But the example I was citing was large charitable organizations in Toronto and just the differences. Having served on and chaired the boards of many organizations, I know the level of intentionality has a huge impact. What gets measured gets done. If you start to think about these things in a more intentional way — again, the last panel talked about the fact that, very often, philanthropic anon-profit organizations are built through informal networks. If you start to think more about skills matrices, and if you start to think about what you need in order to do a good job, that could lead you in a very different direction than if you say, “Oh, I play golf with Fred. Fred is retiring, but Fred has a cousin who’s a bit younger who I’m going to bring on the board.” If you think about our own social networks, we all have a tendency to hang out with people who look like us, have the same education, socio-economic background and so on. There is nothing wrong with that. But when you’re trying to build strong and resilient organizations, there is so much evidence that thinking about diversity and inclusion will make them better and will tap into new resources and approaches, as well as serve diverse populations. We have to leverage that.
Senator R. Black: Thank you.
Mr. Miller, we will be doing a report at the end of this. Give us one or two things you would love to see us have as recommendations in that report.
Mr. Miller: The one thing I have heard when I have engaged in the Indigenous community in various roles around the country is that you often hear that Canada was built on the backs of Indigenous people. I’m being polite when I say that, I hope. In that regard, we need to think of notions of social justice principles. So we know that inequality exists. If it exists, it only exists so that we could benefit those who need it the most. That’s it’s not necessarily the case.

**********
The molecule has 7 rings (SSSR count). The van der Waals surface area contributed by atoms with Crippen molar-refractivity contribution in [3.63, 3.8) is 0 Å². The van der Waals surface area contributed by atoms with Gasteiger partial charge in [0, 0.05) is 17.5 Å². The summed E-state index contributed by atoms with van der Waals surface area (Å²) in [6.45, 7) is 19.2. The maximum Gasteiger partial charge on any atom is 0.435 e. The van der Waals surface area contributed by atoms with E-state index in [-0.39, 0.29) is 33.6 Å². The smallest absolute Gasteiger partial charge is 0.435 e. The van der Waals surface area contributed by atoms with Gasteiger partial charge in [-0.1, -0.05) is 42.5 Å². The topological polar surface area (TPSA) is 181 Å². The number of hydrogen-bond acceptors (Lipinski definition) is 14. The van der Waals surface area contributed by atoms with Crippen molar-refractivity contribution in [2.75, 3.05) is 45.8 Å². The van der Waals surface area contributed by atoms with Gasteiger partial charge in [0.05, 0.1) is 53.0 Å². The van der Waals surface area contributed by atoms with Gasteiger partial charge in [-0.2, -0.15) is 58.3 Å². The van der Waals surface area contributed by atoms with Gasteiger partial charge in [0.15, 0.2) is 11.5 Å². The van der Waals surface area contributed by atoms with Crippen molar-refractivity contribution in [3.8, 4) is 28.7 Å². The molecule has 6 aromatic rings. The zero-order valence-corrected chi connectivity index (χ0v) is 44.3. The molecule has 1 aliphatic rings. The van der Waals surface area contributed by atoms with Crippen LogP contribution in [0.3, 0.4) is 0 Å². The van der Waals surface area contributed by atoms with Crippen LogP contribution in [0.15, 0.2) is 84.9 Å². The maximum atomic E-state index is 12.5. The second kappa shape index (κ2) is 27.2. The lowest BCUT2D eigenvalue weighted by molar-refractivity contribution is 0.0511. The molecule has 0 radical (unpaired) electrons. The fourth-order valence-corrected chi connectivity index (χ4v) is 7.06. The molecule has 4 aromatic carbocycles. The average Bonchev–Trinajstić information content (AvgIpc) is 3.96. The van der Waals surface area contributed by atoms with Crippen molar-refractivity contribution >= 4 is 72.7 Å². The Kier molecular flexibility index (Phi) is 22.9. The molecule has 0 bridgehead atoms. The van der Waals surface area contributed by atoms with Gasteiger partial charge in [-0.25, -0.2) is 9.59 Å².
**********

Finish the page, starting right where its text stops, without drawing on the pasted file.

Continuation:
We also know that there is very little investment from the philanthropic sector into Indigenous communities. When we look at our history and hopefully overcome it, there will be better investments so that we could build capacity either individually or organizationally. There is something that will really be special about that, because when we look at the notion of these shared values of sharing, caring, giving and creating a difference, philanthropy can play a huge, impactful role in correcting a historical wrong with a right.
We need to seriously consider looking at notional ideas or recommendations around better investments and new ways of thinking, as well as models around that. It’s also understanding the rationality behind it. It needs to involve social justice principles.
When people really understand our shared history, then they will realize that it’s the right thing to do.
Senator R. Black: Thank you.
Ms. Ryser, my rural background is coming out. We have heard a lot of things through your presentation and others about what needs to be done in the sector. What are some good things that are already happening in the sector rurally?
Ms. Ryser: Yes. How am I going to pare that down? Incredible innovation is taking place. People are recognizing their limitations and finding ways to do more with the resources they have.